Washington, DC (UPSI) - Hours after touching down aboard Air Force two following what the White House has described as a extremely successful Asian trip, Vice President Dick Cheney was awarded the Congressional Medal of Honor by President Bush in recognition of his heroism in surviving an assassination attempt by a suicide bomber yesterday in Afghanistan. Mr. Cheney was recognized for his unprecedented valor and calm demeanor in the aftermath of the explosion which Taliban forces in Afghanistan have claimed responsibility for in an attempt to assassinate the vice president.
"'Is everyone okay, are we still alive?', These were the first words that came from the mouth of this self-sacrificing American patriot," stated President Bush. "After he made sure that he and everyone around him were okay, he insisted that the dead and wounded be taken care of immediately by the Afghan government." The suicide bombing apparently resulted in the deaths of 14 people including one American serviceman.
Critics of the Bush administration later pointed out that an act from Congress was necessary in order for the awarding of the Congressional medal of honor, and that it was strictly limited to men and women who had served or were serving in America's armed forces.
The Bush administration claimed that it was well within its rights in awarding the medal strictly through the executive branch without congressional approval. They cited recent amendments attached to a congressional pay raise bill passed last year by the Republican controlled Congress in which both the Senate and House of Representatives agreed to cede all authority on the matter. It was argued that this would make it easier for the president to reward heroism in a much more rapid fashion in the ongoing war on terror. The White House revealed that the vice president had also been secretly commissioned as a general in the United States Army three years ago, with a specialization in intelligence gathering.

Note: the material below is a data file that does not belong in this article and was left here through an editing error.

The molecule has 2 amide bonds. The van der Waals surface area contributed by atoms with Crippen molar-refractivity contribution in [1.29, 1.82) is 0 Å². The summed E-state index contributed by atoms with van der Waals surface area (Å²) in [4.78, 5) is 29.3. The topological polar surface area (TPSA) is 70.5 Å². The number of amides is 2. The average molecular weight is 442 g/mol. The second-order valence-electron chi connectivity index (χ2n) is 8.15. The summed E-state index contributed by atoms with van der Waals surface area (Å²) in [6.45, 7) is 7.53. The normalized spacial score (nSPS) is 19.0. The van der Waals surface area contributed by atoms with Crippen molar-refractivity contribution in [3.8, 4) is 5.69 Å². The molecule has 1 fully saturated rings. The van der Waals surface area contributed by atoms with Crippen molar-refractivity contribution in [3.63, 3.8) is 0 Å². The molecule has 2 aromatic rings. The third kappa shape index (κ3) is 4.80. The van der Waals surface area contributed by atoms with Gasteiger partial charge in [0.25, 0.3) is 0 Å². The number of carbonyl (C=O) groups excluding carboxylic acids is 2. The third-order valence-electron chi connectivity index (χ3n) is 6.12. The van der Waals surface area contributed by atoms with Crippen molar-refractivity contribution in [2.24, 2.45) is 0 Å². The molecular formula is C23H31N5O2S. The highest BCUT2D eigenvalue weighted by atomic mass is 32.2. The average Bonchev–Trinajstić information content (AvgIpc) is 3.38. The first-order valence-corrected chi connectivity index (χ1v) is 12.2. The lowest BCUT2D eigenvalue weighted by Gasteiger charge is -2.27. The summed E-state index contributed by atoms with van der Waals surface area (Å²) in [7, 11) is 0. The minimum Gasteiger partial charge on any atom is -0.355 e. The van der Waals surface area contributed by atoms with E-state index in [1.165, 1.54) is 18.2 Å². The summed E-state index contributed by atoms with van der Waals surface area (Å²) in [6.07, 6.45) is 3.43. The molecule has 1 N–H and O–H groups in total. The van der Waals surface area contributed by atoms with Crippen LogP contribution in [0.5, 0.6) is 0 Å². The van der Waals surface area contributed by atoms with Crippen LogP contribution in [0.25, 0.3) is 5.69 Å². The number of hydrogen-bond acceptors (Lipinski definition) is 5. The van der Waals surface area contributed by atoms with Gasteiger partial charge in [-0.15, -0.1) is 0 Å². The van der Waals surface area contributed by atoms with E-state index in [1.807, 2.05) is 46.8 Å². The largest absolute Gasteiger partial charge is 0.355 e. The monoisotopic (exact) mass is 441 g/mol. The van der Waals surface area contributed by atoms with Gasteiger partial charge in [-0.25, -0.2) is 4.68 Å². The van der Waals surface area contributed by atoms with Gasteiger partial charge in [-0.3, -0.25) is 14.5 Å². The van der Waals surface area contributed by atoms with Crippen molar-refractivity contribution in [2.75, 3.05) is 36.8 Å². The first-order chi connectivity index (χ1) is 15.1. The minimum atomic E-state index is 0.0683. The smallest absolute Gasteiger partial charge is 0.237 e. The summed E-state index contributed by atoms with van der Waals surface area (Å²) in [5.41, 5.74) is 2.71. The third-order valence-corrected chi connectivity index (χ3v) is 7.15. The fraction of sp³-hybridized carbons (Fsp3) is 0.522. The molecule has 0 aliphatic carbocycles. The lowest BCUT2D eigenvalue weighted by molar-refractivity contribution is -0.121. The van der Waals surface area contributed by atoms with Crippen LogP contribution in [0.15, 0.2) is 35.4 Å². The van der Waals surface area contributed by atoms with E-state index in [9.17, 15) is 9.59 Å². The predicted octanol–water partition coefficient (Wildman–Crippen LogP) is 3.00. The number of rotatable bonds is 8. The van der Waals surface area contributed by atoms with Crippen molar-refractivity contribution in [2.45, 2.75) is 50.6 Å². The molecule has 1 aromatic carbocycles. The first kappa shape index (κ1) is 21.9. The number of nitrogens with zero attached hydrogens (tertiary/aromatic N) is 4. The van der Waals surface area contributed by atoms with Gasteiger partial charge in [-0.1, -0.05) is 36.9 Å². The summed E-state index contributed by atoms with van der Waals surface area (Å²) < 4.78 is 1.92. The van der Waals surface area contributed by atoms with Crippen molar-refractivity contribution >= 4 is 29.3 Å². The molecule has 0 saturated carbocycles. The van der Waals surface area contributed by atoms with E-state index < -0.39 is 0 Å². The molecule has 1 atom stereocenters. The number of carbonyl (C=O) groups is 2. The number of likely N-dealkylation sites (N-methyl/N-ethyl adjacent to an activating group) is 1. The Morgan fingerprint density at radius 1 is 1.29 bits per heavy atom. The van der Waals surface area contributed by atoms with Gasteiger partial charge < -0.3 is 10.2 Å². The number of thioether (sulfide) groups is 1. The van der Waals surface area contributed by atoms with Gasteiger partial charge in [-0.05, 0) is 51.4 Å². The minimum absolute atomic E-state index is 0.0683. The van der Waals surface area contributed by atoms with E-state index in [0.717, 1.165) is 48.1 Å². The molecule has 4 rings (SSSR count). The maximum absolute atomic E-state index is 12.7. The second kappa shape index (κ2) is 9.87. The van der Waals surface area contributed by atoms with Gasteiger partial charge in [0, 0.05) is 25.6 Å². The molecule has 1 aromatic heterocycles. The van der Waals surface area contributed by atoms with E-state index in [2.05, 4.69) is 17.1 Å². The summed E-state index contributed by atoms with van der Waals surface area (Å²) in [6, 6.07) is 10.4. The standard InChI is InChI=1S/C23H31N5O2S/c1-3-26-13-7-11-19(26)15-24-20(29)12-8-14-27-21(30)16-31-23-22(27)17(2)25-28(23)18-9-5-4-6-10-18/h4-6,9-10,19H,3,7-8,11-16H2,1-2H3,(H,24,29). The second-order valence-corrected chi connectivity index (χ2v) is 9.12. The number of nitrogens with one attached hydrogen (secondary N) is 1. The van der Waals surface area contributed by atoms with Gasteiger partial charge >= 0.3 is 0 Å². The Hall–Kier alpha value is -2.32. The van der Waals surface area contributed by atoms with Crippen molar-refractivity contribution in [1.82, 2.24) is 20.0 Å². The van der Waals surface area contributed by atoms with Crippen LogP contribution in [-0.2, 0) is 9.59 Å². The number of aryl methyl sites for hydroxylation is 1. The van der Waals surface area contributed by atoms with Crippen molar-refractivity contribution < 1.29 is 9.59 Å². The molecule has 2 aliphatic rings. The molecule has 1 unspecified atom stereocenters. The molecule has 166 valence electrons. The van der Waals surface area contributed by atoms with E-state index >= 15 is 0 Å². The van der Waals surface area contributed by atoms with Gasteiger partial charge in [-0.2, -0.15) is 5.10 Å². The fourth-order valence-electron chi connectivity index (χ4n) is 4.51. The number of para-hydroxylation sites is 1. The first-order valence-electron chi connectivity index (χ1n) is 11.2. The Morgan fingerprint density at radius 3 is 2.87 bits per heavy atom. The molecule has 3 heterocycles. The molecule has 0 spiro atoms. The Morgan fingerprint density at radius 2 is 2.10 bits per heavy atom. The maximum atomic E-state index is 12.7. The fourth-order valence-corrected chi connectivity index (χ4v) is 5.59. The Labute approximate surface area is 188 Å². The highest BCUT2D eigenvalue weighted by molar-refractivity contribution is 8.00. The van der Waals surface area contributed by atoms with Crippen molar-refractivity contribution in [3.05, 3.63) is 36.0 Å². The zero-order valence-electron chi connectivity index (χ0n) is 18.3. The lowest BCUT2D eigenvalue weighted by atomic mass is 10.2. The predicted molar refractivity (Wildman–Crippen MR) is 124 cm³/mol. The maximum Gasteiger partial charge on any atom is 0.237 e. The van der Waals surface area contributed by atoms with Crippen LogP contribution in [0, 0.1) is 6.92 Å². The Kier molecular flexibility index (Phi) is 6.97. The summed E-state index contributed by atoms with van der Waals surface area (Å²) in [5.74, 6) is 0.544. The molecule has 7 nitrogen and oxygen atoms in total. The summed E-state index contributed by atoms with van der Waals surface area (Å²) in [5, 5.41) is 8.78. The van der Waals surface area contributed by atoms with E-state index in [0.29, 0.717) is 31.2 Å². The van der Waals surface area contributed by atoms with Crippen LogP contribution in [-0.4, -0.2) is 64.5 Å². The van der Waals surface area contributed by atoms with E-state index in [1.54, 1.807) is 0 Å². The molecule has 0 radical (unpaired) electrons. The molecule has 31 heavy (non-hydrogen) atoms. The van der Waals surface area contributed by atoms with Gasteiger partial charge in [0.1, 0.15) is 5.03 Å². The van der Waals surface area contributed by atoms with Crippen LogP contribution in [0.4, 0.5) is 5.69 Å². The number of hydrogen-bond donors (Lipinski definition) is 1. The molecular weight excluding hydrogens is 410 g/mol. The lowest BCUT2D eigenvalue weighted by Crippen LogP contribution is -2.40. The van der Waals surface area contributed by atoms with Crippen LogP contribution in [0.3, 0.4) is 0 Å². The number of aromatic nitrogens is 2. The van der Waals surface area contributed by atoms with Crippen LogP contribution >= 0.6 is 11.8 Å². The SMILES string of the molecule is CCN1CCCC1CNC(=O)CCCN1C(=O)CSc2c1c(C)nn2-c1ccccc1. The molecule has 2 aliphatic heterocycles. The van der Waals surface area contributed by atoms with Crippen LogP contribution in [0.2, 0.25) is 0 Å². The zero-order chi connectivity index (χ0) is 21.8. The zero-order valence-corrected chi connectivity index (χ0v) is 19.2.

The White House went on to relate the recent awarding of the Medal of Honor to retired Army Lt. Col. Bruce Crandall, whose heroism was portrayed by actor Greg Kinnear in the movie "Once Were Soldiers", almost 41 years after the Vietnam War, as evidence for the need for reform in the award process.
The White House later stated that their gravest suspicions had been confirmed and that evidence personally obtained by Vice President Cheney after the blast in Afghanistan showed clear involvement by the Iranian government. They stated that a closed cabinet meeting had immediately been convened after the award ceremony in order to consider responses to the Irani aggression, with the administration debating the possibility of cutting off covert funding to Sunni extremists charged with countering Shia influenced forces in the region.